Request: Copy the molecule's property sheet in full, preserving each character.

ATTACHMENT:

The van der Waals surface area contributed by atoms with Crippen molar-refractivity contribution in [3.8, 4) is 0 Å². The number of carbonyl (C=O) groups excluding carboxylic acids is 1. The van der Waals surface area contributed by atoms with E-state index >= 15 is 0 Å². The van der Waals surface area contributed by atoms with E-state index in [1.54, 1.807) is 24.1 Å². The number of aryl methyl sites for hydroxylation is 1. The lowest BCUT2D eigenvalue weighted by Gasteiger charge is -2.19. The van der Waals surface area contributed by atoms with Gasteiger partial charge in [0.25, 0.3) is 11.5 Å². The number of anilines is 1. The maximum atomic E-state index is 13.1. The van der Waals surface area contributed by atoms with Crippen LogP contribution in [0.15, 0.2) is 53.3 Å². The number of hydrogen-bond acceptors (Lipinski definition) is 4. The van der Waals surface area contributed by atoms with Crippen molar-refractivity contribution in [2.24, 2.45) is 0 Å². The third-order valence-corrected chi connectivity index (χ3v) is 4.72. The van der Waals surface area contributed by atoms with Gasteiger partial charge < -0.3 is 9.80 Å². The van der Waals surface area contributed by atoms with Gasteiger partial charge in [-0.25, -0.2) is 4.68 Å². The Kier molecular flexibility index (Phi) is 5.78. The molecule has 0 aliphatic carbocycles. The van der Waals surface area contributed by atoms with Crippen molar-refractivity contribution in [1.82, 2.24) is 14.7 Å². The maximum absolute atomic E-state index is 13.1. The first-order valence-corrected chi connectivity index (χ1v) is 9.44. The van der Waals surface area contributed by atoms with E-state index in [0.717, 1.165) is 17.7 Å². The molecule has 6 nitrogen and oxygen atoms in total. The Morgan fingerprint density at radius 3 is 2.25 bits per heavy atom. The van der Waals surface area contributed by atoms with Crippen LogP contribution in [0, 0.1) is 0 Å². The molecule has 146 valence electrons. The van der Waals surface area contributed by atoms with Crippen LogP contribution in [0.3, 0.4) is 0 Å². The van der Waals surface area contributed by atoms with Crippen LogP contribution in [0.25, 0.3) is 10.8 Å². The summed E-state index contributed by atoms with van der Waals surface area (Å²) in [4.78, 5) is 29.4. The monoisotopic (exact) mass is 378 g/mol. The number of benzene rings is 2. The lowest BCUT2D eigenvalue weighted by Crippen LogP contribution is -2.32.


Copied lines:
The van der Waals surface area contributed by atoms with Crippen molar-refractivity contribution in [3.8, 4) is 0 Å². The number of carbonyl (C=O) groups excluding carboxylic acids is 1. The van der Waals surface area contributed by atoms with E-state index >= 15 is 0 Å². The van der Waals surface area contributed by atoms with E-state index in [1.54, 1.807) is 24.1 Å². The number of aryl methyl sites for hydroxylation is 1. The lowest BCUT2D eigenvalue weighted by Gasteiger charge is -2.19. The van der Waals surface area contributed by atoms with Gasteiger partial charge in [0.25, 0.3) is 11.5 Å². The number of anilines is 1. The maximum atomic E-state index is 13.1. The van der Waals surface area contributed by atoms with Crippen LogP contribution in [0.15, 0.2) is 53.3 Å². The number of hydrogen-bond acceptors (Lipinski definition) is 4. The van der Waals surface area contributed by atoms with Crippen molar-refractivity contribution in [2.24, 2.45) is 0 Å². The third-order valence-corrected chi connectivity index (χ3v) is 4.72. The van der Waals surface area contributed by atoms with Gasteiger partial charge < -0.3 is 9.80 Å². The van der Waals surface area contributed by atoms with Gasteiger partial charge in [-0.25, -0.2) is 4.68 Å². The Kier molecular flexibility index (Phi) is 5.78. The molecule has 0 aliphatic carbocycles. The van der Waals surface area contributed by atoms with Crippen molar-refractivity contribution in [1.82, 2.24) is 14.7 Å². The maximum absolute atomic E-state index is 13.1. The first-order valence-corrected chi connectivity index (χ1v) is 9.44. The van der Waals surface area contributed by atoms with E-state index in [0.717, 1.165) is 17.7 Å². The molecule has 6 nitrogen and oxygen atoms in total. The Morgan fingerprint density at radius 3 is 2.25 bits per heavy atom. The van der Waals surface area contributed by atoms with Crippen LogP contribution in [0, 0.1) is 0 Å². The molecule has 146 valence electrons. The van der Waals surface area contributed by atoms with Crippen LogP contribution in [0.3, 0.4) is 0 Å². The van der Waals surface area contributed by atoms with Crippen LogP contribution in [0.25, 0.3) is 10.8 Å². The summed E-state index contributed by atoms with van der Waals surface area (Å²) in [4.78, 5) is 29.4. The monoisotopic (exact) mass is 378 g/mol. The number of benzene rings is 2. The lowest BCUT2D eigenvalue weighted by Crippen LogP contribution is -2.32.